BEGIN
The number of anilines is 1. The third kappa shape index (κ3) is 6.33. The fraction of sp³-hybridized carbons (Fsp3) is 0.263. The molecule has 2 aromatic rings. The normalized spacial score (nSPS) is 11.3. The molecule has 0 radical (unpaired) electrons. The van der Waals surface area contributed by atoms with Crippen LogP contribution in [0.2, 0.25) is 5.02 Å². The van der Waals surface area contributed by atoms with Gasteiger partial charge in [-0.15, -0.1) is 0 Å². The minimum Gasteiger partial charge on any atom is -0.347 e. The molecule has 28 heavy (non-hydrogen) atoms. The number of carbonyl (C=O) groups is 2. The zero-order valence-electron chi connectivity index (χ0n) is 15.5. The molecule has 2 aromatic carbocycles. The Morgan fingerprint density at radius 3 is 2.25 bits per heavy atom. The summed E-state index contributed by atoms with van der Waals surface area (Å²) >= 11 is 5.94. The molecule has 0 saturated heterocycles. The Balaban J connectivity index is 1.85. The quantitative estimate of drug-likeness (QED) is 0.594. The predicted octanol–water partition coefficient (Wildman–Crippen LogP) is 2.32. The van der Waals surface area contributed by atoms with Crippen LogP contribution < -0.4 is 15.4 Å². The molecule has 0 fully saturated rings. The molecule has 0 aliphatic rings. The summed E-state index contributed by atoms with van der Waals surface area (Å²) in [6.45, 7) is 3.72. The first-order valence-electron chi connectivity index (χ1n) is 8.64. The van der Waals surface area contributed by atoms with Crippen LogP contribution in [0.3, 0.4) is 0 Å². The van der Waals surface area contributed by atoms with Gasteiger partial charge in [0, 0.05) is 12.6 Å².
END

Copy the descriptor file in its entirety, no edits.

The number of anilines is 1. The third kappa shape index (κ3) is 6.33. The fraction of sp³-hybridized carbons (Fsp3) is 0.263. The molecule has 2 aromatic rings. The normalized spacial score (nSPS) is 11.3. The molecule has 0 radical (unpaired) electrons. The van der Waals surface area contributed by atoms with Crippen LogP contribution in [0.2, 0.25) is 5.02 Å². The van der Waals surface area contributed by atoms with Gasteiger partial charge in [-0.15, -0.1) is 0 Å². The minimum Gasteiger partial charge on any atom is -0.347 e. The molecule has 28 heavy (non-hydrogen) atoms. The number of carbonyl (C=O) groups is 2. The zero-order valence-electron chi connectivity index (χ0n) is 15.5. The molecule has 2 aromatic carbocycles. The Morgan fingerprint density at radius 3 is 2.25 bits per heavy atom. The summed E-state index contributed by atoms with van der Waals surface area (Å²) >= 11 is 5.94. The molecule has 0 saturated heterocycles. The Balaban J connectivity index is 1.85. The quantitative estimate of drug-likeness (QED) is 0.594. The predicted octanol–water partition coefficient (Wildman–Crippen LogP) is 2.32. The van der Waals surface area contributed by atoms with Crippen LogP contribution < -0.4 is 15.4 Å². The molecule has 0 fully saturated rings. The molecule has 0 aliphatic rings. The summed E-state index contributed by atoms with van der Waals surface area (Å²) in [6.45, 7) is 3.72. The first-order valence-electron chi connectivity index (χ1n) is 8.64. The van der Waals surface area contributed by atoms with Crippen LogP contribution in [0.3, 0.4) is 0 Å². The van der Waals surface area contributed by atoms with Gasteiger partial charge in [0, 0.05) is 12.6 Å².